Will AI Take my Job?

by | Nov 21, 2023 | Architecture, Interior design, Opinion, Planning

Is AI going to take my job?

Is this actually an interesting question? Perhaps in a sense no, although I feel I would have to take a stab at answering it to explain why.

First of all, terminology. I’m talking specifically about generative AI here, not AI in general; the discourse happening at this moment is a response to ChatGPT’s arrival in 2022.

Why? Let’s look at its name. GPT stands for “generative pre-trained transformer”, which summarises that the AI we’re talking about…

  1. follows the invention of the “transformer” architecture by Google engineers in 2017,
  2. is trained on large amounts of data in advance of finetuning and use, and
  3. generates new content from connections it’s learned from that training data.

Transformers also power the diffusion models that generate images.

The phrase “(Generative) AI won’t take your job but someone who uses it might” is deployed variously to answer this question. Do I agree?

On investigation, this becomes (partially) a question about the rate of change among sectors of the wider economy. Jobs change naturally. Over a 20-year period, the same job becomes different. GenAI may, however, increase the rate of change. This question is therefore about the delta between two values: how fast is a given economic sector changing and how fast do the workers in that sector respond? (Both of these are a function, to some extent, of leadership and education within the sector).

Large organisations change at a rate dictated by inertia, risk aversion, fear of missing out, and compliance. What is the time delay between when a thing first becomes possible and when it achieves transformative change? The high streets only really collapsed over the last three years. Yet how long was it since Amazon launched? My guess is that bottlenecking will draw out the change in the broader economy to a roughly 5-20 year timeframe, at which point second- and third-order effects will be compounding.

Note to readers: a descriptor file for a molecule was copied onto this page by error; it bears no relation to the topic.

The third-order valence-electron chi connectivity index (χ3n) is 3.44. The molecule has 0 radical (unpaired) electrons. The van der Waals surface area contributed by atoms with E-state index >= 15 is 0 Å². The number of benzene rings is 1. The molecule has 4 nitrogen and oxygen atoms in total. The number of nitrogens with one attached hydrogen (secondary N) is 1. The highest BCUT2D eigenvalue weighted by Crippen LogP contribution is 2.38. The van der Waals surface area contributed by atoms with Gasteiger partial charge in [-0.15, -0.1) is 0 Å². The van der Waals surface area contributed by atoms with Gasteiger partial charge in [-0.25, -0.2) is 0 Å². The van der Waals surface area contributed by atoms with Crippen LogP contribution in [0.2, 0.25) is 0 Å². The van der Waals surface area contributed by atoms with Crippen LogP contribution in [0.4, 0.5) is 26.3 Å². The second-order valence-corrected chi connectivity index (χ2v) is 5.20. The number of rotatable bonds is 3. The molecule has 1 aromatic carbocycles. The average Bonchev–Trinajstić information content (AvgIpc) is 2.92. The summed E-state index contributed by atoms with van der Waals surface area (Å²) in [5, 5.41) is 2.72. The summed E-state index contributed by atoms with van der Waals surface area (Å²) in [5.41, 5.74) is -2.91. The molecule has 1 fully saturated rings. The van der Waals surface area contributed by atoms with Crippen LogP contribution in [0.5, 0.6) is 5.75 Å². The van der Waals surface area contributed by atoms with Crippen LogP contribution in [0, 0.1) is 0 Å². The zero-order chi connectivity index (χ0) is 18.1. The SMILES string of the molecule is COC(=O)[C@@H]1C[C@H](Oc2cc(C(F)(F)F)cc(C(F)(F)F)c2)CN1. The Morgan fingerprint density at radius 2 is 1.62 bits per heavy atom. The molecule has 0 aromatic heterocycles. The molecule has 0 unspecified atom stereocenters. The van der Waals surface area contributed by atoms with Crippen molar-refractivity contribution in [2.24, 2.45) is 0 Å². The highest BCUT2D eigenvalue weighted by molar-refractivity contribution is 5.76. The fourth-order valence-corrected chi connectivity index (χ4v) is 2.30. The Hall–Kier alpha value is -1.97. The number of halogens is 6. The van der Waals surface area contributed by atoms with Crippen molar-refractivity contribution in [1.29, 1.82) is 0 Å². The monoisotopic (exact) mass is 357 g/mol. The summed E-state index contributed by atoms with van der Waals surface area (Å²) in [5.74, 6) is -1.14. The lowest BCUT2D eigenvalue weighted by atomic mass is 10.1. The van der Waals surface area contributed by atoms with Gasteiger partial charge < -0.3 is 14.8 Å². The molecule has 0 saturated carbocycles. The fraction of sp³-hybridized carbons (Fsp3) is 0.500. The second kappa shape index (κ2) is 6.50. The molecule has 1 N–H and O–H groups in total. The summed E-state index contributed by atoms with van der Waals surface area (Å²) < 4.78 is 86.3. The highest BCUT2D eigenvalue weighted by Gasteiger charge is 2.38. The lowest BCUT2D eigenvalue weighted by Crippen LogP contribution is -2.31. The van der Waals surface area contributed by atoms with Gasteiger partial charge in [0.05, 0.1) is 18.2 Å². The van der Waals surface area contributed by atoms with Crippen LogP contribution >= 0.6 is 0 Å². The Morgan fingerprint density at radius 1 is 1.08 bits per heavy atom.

Rate of adaptiveness of workers seems to me in part to be a function of sector/organisational leadership and access to education, and partly to the intelligence (i.e. speed at operating effectively based on partial information) and conscientiousness (i.e. the extent to which they are goal-orientated, feel a need to be productive, are hungry for self-improvement) of individuals and associations of individuals.

Therefore, in my opinion, the answer to the question “Will (generative) AI take my job?” is that it depends on the extent to which your sector is susceptible to change from such tech stacks and workflows (illustration and graphic design, for example, have already been greatly altered in only 18 months), the extent to which leadership in your sector press for and can rationalise upskilling, and your own personal desire to be an agent of change, along with that of your colleagues.

A major challenge posed currently, and where the democratising promise of using natural language to access computation gets betrayed somewhat, is that there is an arcane nature to getting good results. You have to say things the right way, use the secret handshake, have studied the esoteric rituals, collectively called “prompt engineering”, and this risks striating society more than uniting it into groups who can understand and join in conversations about this (and hence both use it and have an informed opinion on it) and those who cannot.

I am particularly interested in the potential of generative AI to produce meaningful insights about the experience of place. I am personally less interested in quantitative and regulatory use cases, though I appreciate they are important. How can genAI assess impact of a proposal on setting, for instance? Can sample answers be drawn from a hypothetical space that achieve some statistical significance when compared with the answers of real people? Could genAI contribute to a housing design audit, a la Place Alliance? Could it provide recommendations on the design quality of a proposed development? Could a diffusion model producing 3D outputs (this is currently being worked on) and a model that offers feedback on the likely subjective experience of a person in that environment be linked in a recursive way?

I write about these topics each month at my column, Artificial Realities, for the RTPI’s Planner Online.